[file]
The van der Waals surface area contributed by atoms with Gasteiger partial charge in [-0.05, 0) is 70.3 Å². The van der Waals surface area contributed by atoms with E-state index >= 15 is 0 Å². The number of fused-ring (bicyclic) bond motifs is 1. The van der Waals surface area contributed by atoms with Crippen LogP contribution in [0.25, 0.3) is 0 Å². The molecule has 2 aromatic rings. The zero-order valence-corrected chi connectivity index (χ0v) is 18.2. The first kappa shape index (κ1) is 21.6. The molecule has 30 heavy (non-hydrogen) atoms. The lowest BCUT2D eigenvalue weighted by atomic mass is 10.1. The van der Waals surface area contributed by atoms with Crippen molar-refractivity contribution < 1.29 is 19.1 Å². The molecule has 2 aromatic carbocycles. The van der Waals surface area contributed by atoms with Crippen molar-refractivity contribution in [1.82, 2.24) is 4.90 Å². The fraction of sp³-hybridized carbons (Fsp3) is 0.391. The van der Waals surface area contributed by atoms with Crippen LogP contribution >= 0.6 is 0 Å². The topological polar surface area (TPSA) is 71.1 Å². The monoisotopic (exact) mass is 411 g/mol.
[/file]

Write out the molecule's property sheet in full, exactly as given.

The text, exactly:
The van der Waals surface area contributed by atoms with Gasteiger partial charge in [-0.05, 0) is 70.3 Å². The van der Waals surface area contributed by atoms with E-state index >= 15 is 0 Å². The number of fused-ring (bicyclic) bond motifs is 1. The van der Waals surface area contributed by atoms with Crippen LogP contribution in [0.25, 0.3) is 0 Å². The molecule has 2 aromatic rings. The zero-order valence-corrected chi connectivity index (χ0v) is 18.2. The first kappa shape index (κ1) is 21.6. The molecule has 30 heavy (non-hydrogen) atoms. The lowest BCUT2D eigenvalue weighted by atomic mass is 10.1. The van der Waals surface area contributed by atoms with Crippen molar-refractivity contribution < 1.29 is 19.1 Å². The molecule has 2 aromatic carbocycles. The van der Waals surface area contributed by atoms with Crippen molar-refractivity contribution in [1.82, 2.24) is 4.90 Å². The fraction of sp³-hybridized carbons (Fsp3) is 0.391. The van der Waals surface area contributed by atoms with Crippen LogP contribution >= 0.6 is 0 Å². The topological polar surface area (TPSA) is 71.1 Å². The monoisotopic (exact) mass is 411 g/mol.